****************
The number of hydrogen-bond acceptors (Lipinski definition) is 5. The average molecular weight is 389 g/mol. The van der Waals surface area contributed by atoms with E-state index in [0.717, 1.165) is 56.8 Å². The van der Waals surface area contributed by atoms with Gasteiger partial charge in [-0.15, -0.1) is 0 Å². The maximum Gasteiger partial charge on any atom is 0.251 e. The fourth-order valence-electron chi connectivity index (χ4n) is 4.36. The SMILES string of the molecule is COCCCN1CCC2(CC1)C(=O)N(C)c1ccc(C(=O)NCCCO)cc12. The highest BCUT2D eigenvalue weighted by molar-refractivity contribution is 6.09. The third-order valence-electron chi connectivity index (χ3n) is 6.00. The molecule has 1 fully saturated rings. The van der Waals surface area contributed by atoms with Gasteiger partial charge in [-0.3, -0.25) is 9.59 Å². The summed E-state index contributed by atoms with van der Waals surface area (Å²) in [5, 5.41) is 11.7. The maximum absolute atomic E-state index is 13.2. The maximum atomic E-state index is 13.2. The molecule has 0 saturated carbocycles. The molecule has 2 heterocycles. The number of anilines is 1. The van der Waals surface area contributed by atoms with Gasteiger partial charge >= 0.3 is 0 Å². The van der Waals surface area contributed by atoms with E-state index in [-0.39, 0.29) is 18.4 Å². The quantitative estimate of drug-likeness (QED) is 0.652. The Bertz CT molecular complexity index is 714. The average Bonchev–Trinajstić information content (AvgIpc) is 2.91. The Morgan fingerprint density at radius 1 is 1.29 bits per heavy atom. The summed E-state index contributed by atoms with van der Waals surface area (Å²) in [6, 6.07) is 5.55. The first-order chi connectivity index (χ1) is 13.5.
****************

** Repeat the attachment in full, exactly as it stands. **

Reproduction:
The number of hydrogen-bond acceptors (Lipinski definition) is 5. The average molecular weight is 389 g/mol. The van der Waals surface area contributed by atoms with E-state index in [0.717, 1.165) is 56.8 Å². The van der Waals surface area contributed by atoms with Gasteiger partial charge in [-0.15, -0.1) is 0 Å². The maximum Gasteiger partial charge on any atom is 0.251 e. The fourth-order valence-electron chi connectivity index (χ4n) is 4.36. The SMILES string of the molecule is COCCCN1CCC2(CC1)C(=O)N(C)c1ccc(C(=O)NCCCO)cc12. The highest BCUT2D eigenvalue weighted by molar-refractivity contribution is 6.09. The third-order valence-electron chi connectivity index (χ3n) is 6.00. The molecule has 1 fully saturated rings. The van der Waals surface area contributed by atoms with Gasteiger partial charge in [-0.3, -0.25) is 9.59 Å². The summed E-state index contributed by atoms with van der Waals surface area (Å²) in [5, 5.41) is 11.7. The maximum absolute atomic E-state index is 13.2. The maximum atomic E-state index is 13.2. The molecule has 0 saturated carbocycles. The molecule has 2 heterocycles. The number of anilines is 1. The van der Waals surface area contributed by atoms with Gasteiger partial charge >= 0.3 is 0 Å². The van der Waals surface area contributed by atoms with E-state index in [-0.39, 0.29) is 18.4 Å². The quantitative estimate of drug-likeness (QED) is 0.652. The Bertz CT molecular complexity index is 714. The average Bonchev–Trinajstić information content (AvgIpc) is 2.91. The Morgan fingerprint density at radius 1 is 1.29 bits per heavy atom. The summed E-state index contributed by atoms with van der Waals surface area (Å²) in [6, 6.07) is 5.55. The first-order chi connectivity index (χ1) is 13.5.